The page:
APA NGO Observer Dr. Kathy M. McCloskey attends the UN Commission on the Status of Women in March 2010

WPO had the opportunity to chat with Dr. McCloskey about her experiences during the United Nations Commission on the Status of Women

One morning in New York City, I was standing in line at Starbucks, right around the corner from my hotel.  I struck up a conversation with the woman in front of me, and shared with her that I was in town to observe the United Nations Commission on the Status of Women, she asked, “They need a commission for that?”

The Commission on the Status of Women (CSW) is a commission of the UN Economic and Social Council (ECOSOC), dedicated exclusively to gender equality and advancement of women.  It is the principal global policy-making body.  The CSW is composed of 45 Member States that meet once a year at UN Headquarters for ten working days to evaluate progress on gender equality, identify challenges, set global standards, and formulate concrete policies to promote gender equality and the empowerment of women worldwide.  The active participation of Non-Government Organizations (NGOs) is a critical element in the work of the CSW by helping to hold international and national leaders accountable for the commitments they made to improve women’s lives.  APA is an NGO with consultative status with the ECOSOC.  APA has a group of appointed representatives who work with the UN NGO community to contribute to the development of implementation of psychologically informed global policies that respect human rights and promote human welfare.  In addition to APA’s roster of appointed representatives, APA members can apply for a pass to observe specific commission meetings (i.e., sustainable development, population, science, social development).  I requested and was granted a pass to observe the March 2010 CSW.  From the outset, I was hopeful being there and having the privilege of seeing all the women working globally to change the lives of women and girls.

Evidence of such change was present in many of the sessions I observed.  In the Inter-Parlimentary Union plenary, “The Role of Parliaments Enforcing Legislation on the Violence Against Women,” speakers provided a brief update on the number of countries that now have laws on the books curbing violence against women, a 350% increase since 1995.  Representatives from Mexico and Spain reported the following: 

  • police officers, lawyers, magistrates, and other members of the court system have to be trained in what violence against women actually is 

  • without such training, unintended consequences of recently enacted laws hurt the women and children they’re supposed to protect 

  • without the resources to support full implementation, the complete benefits of legislating protections for victimized women still remain to be seen

A representative from the European Union (EU) reported efforts to develop and adopt unified laws within the EU at the federal level and strongly urged the CSW to educate and partner with nonviolent men who are strategically placed.  “Until we tell other men this is not acceptable, nothing will really change.  It’s our problem, not [women’s],” he said.  At the “Women, Faith, and Development Alliance: Religions for Peace and Justice” session, Mary Robinson, past President of Ireland and past UN High Commissioner for Human Rights, and William Vendley, Secretary General of Religions for Peace and White House Advisor, presented their evaluation report which placed women’s rights at the center of faith-based social justice movements worldwide and together pulled success stories of religious and faith leaders now working to overcome economic, reproductive, sexual, physical, healthcare, and religious discrimination worldwide.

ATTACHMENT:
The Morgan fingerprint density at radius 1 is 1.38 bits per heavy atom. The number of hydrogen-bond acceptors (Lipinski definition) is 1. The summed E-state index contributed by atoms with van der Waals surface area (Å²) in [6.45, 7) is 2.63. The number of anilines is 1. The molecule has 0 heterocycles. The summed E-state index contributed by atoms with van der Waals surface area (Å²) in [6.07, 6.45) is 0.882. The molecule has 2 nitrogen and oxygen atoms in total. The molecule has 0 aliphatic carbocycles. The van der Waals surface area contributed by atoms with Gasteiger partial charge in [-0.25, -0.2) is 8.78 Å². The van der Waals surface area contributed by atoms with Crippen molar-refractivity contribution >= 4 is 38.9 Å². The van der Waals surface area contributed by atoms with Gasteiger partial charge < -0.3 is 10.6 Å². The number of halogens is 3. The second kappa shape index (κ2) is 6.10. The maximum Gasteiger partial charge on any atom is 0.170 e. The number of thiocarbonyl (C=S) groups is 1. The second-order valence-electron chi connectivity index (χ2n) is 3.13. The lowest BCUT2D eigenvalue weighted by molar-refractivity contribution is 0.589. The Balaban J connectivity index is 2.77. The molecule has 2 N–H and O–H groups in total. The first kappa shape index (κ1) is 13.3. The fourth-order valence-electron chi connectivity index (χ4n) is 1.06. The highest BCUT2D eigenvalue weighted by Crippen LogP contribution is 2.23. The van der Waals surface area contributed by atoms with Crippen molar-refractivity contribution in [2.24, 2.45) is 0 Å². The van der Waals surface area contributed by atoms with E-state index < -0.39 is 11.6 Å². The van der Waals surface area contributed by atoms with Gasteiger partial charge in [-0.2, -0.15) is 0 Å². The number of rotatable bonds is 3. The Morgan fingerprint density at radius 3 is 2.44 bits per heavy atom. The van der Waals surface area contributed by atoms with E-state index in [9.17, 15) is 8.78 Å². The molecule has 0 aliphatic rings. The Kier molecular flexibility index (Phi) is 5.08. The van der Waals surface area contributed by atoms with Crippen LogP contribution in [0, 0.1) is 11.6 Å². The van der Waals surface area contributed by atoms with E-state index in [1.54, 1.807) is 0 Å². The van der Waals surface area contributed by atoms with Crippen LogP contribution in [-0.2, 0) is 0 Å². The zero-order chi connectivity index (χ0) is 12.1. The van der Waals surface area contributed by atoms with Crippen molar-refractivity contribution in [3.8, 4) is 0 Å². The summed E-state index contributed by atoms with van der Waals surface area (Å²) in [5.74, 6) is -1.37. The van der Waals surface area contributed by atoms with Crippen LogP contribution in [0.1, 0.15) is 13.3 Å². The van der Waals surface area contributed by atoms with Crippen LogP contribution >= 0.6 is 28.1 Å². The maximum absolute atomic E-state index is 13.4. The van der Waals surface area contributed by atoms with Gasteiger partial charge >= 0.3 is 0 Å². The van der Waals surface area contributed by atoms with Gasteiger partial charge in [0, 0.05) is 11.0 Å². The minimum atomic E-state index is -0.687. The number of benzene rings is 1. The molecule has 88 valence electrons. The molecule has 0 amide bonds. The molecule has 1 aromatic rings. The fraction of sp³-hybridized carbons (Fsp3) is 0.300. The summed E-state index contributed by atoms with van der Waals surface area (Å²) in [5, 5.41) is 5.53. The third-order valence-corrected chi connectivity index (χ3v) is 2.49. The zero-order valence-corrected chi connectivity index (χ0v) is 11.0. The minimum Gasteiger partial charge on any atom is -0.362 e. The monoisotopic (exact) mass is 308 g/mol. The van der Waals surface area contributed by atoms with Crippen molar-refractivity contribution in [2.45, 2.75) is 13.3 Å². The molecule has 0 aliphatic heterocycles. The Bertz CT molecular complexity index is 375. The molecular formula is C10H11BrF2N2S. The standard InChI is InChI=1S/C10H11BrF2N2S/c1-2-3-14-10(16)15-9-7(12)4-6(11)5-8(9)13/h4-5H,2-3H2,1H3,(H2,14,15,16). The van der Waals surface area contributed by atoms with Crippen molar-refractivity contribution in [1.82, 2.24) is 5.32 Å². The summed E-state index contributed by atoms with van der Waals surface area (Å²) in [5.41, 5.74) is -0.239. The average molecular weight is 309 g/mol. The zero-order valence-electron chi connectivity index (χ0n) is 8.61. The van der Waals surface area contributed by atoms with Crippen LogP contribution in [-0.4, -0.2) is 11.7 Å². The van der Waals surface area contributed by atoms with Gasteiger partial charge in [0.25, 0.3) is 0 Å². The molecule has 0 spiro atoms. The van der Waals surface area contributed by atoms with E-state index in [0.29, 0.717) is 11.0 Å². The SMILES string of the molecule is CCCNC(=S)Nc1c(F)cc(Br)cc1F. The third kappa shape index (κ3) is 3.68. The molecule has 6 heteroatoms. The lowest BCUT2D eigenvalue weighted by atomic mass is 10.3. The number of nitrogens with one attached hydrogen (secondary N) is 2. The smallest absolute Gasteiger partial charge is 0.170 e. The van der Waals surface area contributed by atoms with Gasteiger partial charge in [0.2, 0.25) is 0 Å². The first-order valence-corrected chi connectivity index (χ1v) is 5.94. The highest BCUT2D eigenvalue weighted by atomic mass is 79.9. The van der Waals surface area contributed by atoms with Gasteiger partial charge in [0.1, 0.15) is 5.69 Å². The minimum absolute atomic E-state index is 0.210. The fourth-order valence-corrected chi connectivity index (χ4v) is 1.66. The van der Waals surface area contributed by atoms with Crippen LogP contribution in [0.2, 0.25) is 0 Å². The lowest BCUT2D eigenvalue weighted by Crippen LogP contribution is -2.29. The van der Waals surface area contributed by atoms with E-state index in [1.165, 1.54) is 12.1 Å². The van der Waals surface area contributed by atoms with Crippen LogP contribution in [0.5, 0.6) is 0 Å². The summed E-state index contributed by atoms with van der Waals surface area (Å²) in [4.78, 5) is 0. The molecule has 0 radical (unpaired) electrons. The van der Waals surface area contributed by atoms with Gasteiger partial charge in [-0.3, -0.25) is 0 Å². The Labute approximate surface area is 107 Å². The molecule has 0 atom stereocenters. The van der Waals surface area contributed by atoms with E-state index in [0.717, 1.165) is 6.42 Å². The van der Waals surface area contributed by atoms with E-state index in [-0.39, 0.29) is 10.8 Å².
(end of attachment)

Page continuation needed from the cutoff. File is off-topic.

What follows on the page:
APA’s main representative to the ECOSOC, Dr. Deanna Chitayat, chaired the “Women’s Health and Mental Health in Times of Crisis: War, Natural Disasters, and Epidemics” session.  A report on the mental health effects resulting from the Sri Lankan tsunami in 2004 showed that women were more at risk than men for disruption and lack of resources immediately post-tsunami.  In the disaster’s aftermath, widows, teens, pregnant women/girls, single mothers, and others were isolated, trafficked, parentless, raped, and tortured.

A woman from Sierra Leone reported on the female population being disproportionately affected by years and years of war.  More civilian women have died in the war than have soldiers.  Women survivors immigrating to the U.S., Canada, and the EU are largely survivors of physical, sexual, and emotional torture during wartime still dealing with the aftermath of extreme trauma due to genocidal actions such as “Kill the Women” and “Operation Find Girl” campaigns.  Because of environmental barriers in immigration countries such as language, stigma, shame, fear, isolation, survival pressures (food & shelter), and general lack of safety within the immigrant country, the best approach is community-based services with language speaking providers.  The panel clearly shows the unique perspective APA brings to the CSW and other UN meetings.

“Needless to say, all in all, I found this experience was electrifying.  Being a part of the UN Commission on the Status of Women as an APA observer was the privilege of a lifetime -- I learned just how valuable our professional advocacy can be in bringing justice to women here at home and across the world.  The tools are clearly there and we know what needs to be done.  We simply need the professional and political will to implement change [because] the change is real, and a quiet revolution is occurring all over the world.”

Kathy M. McCloskey, PhD, PsyD, ABPP is a member of the APA Committee on Women in Psychology and an Associate Professor at the University of Hartford Graduate Institute of Professional Psychology in Hartford, Connecticut.